Johnny Aculiak (1951–2008)


I try to encourage younger people to carve. I emphasize the fact that young people should follow the traditions of their forefathers. It seems to me that our culture will die off one day if we do not keep carving. . . . In spite of the hard work required to quarry stone in the winter, when the rock is covered with snow, I do it in the hope that our culture will be passed on through our carvings. If the carvers were to all die, we would not have anyone to carry on the tradition that we have continued through our carvings.”

(Johnny Aculiak in Inuit Art Quarterly, 1997)


Born in 1951, on one of the Hopewell Islands north of Inukjuak.


Aculiak said he could not remember the exact date he devoted himself to carving, although he probably began as a way to support his family after his father died in 1968. In the beginning, Aculiak said he envied the carving skills of his friends: “They could do what I couldn’t. That gave me a lot of anxiety, not being able to carve like them. I really wanted to learn. When I was young, I would work away on a carving until someone came along. Then I would quickly pretend I was not carving. I used to be ashamed, thinking that my carvings were not good enough for people to look at. All the time I was carving, I would keep an eye out to see if people were coming my way. Eventually, I lost my shyness about carving” (Aculiak in Kudluk 1997:24).


Aculiak was best known for his stone sculpture; he also made drawings and jewellery.


Aculiak preferred to work with hand tools rather than power tools, and he felt that there should be a distinction. “I think that carvings made with hand tools should be separated from the carvings made with power tools. I think that carvings made by power tools are overpriced” (Aculiak in Kudluk 1997:26). He acknowledged, however, the limitations of hand tools: “It is a challenge for me to make what I want without the use of power tools” (ibid.). Occasionally, Aculiak added ivory or caribou antler to his soapstone carvings. He also quarried his own stone, a task he said was challenging. “It is not an easy job to quarry stone. Every year we have to find a boat to take us to the stone. The boat often has a leak and doesn’t have a proper pump to drain water, which means that we have to drain water from the boat by hand. And when we get to the quarry site, we have to take the rock out of the ground without proper quarrying tools” (ibid 27). Aculiak’s wife, Lily, helped polish his sculptures after he cut a muscle in one of his fingers.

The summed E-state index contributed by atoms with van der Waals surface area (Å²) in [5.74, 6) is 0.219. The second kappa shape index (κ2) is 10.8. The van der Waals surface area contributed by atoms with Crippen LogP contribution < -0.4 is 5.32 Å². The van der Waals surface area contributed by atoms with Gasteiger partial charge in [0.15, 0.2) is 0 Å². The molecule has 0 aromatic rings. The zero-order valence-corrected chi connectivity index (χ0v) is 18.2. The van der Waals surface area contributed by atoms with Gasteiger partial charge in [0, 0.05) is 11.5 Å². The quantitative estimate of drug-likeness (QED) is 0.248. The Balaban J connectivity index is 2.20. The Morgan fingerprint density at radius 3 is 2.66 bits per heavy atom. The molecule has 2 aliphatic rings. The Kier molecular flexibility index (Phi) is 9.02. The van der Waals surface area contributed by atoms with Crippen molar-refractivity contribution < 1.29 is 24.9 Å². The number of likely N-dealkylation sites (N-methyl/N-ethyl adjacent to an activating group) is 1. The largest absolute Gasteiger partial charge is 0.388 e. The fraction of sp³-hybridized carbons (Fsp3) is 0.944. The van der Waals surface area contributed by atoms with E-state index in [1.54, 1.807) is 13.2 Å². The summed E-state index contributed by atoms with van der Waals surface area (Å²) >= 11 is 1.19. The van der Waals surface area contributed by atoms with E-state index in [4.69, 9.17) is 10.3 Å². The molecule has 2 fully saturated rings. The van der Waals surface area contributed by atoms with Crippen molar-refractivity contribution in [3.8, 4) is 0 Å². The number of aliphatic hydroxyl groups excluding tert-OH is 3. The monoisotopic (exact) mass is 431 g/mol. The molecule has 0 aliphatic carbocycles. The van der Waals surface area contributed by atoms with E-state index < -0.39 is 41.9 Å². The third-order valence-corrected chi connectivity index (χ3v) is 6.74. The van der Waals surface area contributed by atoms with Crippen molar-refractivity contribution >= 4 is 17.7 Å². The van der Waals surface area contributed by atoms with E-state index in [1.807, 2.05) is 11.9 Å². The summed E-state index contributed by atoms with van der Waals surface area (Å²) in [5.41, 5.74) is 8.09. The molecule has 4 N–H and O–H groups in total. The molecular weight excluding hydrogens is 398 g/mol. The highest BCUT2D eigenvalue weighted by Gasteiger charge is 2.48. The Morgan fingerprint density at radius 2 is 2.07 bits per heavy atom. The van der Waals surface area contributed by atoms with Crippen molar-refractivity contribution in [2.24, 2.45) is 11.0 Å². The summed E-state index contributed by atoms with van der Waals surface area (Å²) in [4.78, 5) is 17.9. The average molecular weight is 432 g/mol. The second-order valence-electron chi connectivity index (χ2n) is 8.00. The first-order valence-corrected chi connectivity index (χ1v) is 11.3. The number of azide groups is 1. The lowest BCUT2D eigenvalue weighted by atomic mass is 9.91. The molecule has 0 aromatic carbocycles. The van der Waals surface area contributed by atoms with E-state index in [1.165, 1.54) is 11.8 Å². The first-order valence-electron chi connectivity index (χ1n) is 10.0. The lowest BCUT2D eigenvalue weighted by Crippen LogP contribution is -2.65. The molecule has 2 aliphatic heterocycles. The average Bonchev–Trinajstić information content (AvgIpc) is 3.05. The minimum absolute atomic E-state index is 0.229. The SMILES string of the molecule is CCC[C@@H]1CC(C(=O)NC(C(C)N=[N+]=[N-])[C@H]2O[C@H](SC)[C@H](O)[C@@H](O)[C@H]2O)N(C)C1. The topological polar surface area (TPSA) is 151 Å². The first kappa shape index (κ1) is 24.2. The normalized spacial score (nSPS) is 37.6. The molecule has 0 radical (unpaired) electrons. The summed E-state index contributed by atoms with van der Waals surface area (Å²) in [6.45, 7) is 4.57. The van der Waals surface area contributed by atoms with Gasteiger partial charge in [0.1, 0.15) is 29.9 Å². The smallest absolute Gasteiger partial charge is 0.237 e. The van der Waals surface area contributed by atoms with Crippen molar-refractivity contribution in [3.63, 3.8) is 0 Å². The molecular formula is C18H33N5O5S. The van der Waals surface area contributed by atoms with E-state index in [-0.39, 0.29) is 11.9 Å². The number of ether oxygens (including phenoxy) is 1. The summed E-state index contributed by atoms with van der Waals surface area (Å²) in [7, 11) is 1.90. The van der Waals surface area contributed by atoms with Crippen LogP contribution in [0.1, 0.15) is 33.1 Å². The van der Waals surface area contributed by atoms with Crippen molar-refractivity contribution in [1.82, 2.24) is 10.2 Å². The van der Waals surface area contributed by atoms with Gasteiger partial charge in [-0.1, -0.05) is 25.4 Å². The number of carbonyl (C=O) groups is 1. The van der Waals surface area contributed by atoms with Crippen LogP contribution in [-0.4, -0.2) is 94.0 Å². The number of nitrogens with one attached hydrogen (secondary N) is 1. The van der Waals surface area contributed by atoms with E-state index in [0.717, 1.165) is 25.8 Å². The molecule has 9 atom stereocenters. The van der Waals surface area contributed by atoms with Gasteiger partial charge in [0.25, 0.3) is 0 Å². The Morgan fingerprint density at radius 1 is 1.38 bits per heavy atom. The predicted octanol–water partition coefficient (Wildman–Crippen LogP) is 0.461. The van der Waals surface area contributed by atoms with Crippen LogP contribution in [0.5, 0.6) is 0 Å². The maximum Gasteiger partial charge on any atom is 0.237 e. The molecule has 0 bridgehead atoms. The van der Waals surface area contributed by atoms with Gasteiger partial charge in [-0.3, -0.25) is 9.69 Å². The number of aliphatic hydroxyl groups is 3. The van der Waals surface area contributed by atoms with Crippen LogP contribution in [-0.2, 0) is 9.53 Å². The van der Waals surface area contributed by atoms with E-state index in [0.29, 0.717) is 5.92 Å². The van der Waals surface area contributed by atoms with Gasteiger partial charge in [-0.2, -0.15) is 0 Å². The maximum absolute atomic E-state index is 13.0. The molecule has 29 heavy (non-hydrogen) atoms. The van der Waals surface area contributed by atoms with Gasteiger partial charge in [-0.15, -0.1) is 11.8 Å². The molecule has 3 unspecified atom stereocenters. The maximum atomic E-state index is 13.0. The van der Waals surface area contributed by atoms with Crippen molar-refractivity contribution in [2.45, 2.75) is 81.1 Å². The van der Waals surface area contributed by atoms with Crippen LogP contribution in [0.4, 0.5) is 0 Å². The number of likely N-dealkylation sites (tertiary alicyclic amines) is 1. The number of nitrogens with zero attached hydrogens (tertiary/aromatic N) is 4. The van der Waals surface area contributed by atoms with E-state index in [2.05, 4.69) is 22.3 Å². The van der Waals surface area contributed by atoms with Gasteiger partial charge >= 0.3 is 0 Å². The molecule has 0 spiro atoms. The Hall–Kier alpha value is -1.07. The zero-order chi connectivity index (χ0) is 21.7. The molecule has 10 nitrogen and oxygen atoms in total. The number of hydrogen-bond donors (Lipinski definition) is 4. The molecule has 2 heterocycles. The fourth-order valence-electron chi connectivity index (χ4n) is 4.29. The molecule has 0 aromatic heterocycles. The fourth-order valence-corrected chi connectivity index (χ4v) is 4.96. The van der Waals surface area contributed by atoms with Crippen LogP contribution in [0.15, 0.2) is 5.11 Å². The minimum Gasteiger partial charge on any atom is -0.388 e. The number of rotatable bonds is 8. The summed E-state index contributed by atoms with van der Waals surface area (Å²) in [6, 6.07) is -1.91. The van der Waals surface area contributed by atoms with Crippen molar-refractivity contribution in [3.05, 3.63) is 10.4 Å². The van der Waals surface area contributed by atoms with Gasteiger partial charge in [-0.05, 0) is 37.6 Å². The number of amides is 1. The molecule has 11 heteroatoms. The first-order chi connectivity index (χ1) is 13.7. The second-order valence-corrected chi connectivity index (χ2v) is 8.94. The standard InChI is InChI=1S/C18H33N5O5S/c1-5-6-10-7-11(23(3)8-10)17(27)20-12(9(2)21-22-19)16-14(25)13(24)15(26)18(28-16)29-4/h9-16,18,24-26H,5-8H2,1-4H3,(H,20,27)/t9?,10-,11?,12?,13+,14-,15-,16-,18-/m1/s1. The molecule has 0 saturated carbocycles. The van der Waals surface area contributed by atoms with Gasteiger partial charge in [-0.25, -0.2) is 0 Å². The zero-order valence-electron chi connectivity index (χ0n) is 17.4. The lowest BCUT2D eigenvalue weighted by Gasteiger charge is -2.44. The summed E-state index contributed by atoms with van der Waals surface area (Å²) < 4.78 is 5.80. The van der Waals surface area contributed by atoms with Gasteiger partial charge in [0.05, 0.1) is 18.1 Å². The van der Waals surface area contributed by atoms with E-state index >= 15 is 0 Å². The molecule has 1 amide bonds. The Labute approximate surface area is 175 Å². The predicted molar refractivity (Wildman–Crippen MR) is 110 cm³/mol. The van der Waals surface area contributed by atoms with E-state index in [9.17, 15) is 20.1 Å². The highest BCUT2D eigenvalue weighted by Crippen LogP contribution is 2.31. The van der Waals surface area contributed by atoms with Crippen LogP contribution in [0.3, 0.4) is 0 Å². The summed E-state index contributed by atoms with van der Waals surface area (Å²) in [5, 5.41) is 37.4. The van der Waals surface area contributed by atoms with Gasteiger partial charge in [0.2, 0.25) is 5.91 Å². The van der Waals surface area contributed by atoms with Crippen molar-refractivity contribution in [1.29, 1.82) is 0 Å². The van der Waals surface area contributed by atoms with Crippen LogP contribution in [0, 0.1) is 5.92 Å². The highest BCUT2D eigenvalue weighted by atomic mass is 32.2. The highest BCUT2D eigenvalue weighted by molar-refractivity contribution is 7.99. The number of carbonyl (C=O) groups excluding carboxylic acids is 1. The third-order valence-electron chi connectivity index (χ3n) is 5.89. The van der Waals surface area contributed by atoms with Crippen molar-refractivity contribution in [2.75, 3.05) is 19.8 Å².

Aculiak’s sculpture depicts the Inuit way of life. He also accepted commissions for specific subjects. “I would get requests from teachers who wanted me to make something specific for them. I would always try, even if I had never made it before. Mostly they wanted birds. I was already being told that I was a good carver, even when I had no idea of how to price a carving” (Aculiak in Kudluk 1997:24).


Aculiak’s sculpture is highly polished and contains such fine details as facial expressions and hunting tools.


In 1987, Aculiak and his wife travelled to Europe and Russia, accompanying Things Made by the Inuit, an exhibition organized by La Fédération des Coopératives du Nouveau-Québec.


Kudluk, Henry

1997 “Johnny Aculiak: ‘It seems to me that our culture will die off one day if we do not keep carving,’” Inuit Art Quarterly (IAQ), vol. 12, no. 4 (Winter): 24–28.